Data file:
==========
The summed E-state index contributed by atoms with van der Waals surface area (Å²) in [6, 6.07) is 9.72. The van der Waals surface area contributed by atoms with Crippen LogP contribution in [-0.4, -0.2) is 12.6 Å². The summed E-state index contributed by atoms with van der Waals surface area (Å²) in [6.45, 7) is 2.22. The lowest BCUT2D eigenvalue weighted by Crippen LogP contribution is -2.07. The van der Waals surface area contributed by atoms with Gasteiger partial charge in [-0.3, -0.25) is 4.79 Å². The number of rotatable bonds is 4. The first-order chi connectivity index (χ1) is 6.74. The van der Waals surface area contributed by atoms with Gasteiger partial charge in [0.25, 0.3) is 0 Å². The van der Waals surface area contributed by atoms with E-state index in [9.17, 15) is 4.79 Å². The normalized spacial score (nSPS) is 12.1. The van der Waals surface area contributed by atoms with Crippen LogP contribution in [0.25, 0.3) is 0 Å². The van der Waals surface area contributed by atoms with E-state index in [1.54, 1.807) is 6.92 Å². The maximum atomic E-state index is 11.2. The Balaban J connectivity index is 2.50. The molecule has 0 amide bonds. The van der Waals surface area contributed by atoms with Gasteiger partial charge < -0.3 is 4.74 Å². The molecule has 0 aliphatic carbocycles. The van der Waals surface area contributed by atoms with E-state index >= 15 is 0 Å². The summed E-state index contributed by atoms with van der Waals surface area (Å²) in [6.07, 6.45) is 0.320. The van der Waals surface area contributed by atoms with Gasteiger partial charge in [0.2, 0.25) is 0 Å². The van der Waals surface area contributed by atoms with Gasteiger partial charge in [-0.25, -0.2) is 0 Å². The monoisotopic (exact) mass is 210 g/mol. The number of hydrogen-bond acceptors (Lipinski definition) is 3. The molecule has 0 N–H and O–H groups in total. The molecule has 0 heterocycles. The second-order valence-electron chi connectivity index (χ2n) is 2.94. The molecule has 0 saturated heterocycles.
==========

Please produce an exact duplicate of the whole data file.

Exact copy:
The summed E-state index contributed by atoms with van der Waals surface area (Å²) in [6, 6.07) is 9.72. The van der Waals surface area contributed by atoms with Crippen LogP contribution in [-0.4, -0.2) is 12.6 Å². The summed E-state index contributed by atoms with van der Waals surface area (Å²) in [6.45, 7) is 2.22. The lowest BCUT2D eigenvalue weighted by Crippen LogP contribution is -2.07. The van der Waals surface area contributed by atoms with Gasteiger partial charge in [-0.3, -0.25) is 4.79 Å². The number of rotatable bonds is 4. The first-order chi connectivity index (χ1) is 6.74. The van der Waals surface area contributed by atoms with Gasteiger partial charge in [0.25, 0.3) is 0 Å². The van der Waals surface area contributed by atoms with E-state index in [9.17, 15) is 4.79 Å². The normalized spacial score (nSPS) is 12.1. The van der Waals surface area contributed by atoms with Crippen LogP contribution in [0.25, 0.3) is 0 Å². The van der Waals surface area contributed by atoms with E-state index in [1.54, 1.807) is 6.92 Å². The maximum atomic E-state index is 11.2. The Balaban J connectivity index is 2.50. The molecule has 0 amide bonds. The van der Waals surface area contributed by atoms with Gasteiger partial charge < -0.3 is 4.74 Å². The molecule has 0 aliphatic carbocycles. The van der Waals surface area contributed by atoms with E-state index >= 15 is 0 Å². The summed E-state index contributed by atoms with van der Waals surface area (Å²) in [6.07, 6.45) is 0.320. The van der Waals surface area contributed by atoms with Gasteiger partial charge in [0.2, 0.25) is 0 Å². The van der Waals surface area contributed by atoms with Gasteiger partial charge in [-0.25, -0.2) is 0 Å². The monoisotopic (exact) mass is 210 g/mol. The number of hydrogen-bond acceptors (Lipinski definition) is 3. The molecule has 0 N–H and O–H groups in total. The molecule has 0 heterocycles. The second-order valence-electron chi connectivity index (χ2n) is 2.94. The molecule has 0 saturated heterocycles.